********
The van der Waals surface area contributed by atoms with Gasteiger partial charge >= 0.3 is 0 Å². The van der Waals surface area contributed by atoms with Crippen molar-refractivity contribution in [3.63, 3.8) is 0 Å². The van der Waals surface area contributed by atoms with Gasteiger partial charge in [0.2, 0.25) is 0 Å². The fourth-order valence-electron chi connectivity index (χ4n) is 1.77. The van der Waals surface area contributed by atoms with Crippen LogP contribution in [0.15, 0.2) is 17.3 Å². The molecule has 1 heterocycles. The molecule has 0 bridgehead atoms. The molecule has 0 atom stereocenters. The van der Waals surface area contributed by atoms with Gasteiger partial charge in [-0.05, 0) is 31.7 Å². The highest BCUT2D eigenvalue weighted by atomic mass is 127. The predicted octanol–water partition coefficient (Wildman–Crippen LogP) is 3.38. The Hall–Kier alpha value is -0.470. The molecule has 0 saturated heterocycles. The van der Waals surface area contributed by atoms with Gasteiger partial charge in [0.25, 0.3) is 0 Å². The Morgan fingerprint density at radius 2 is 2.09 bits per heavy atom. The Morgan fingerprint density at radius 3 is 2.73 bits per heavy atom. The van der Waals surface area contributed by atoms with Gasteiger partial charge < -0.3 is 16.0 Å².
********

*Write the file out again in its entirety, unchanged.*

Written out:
The van der Waals surface area contributed by atoms with Gasteiger partial charge >= 0.3 is 0 Å². The van der Waals surface area contributed by atoms with Crippen molar-refractivity contribution in [3.63, 3.8) is 0 Å². The van der Waals surface area contributed by atoms with Gasteiger partial charge in [0.2, 0.25) is 0 Å². The fourth-order valence-electron chi connectivity index (χ4n) is 1.77. The van der Waals surface area contributed by atoms with Crippen LogP contribution in [0.15, 0.2) is 17.3 Å². The molecule has 1 heterocycles. The molecule has 0 bridgehead atoms. The molecule has 0 atom stereocenters. The van der Waals surface area contributed by atoms with Gasteiger partial charge in [-0.05, 0) is 31.7 Å². The highest BCUT2D eigenvalue weighted by atomic mass is 127. The predicted octanol–water partition coefficient (Wildman–Crippen LogP) is 3.38. The Hall–Kier alpha value is -0.470. The molecule has 0 saturated heterocycles. The van der Waals surface area contributed by atoms with Gasteiger partial charge in [0.25, 0.3) is 0 Å². The Morgan fingerprint density at radius 2 is 2.09 bits per heavy atom. The Morgan fingerprint density at radius 3 is 2.73 bits per heavy atom. The van der Waals surface area contributed by atoms with Gasteiger partial charge < -0.3 is 16.0 Å².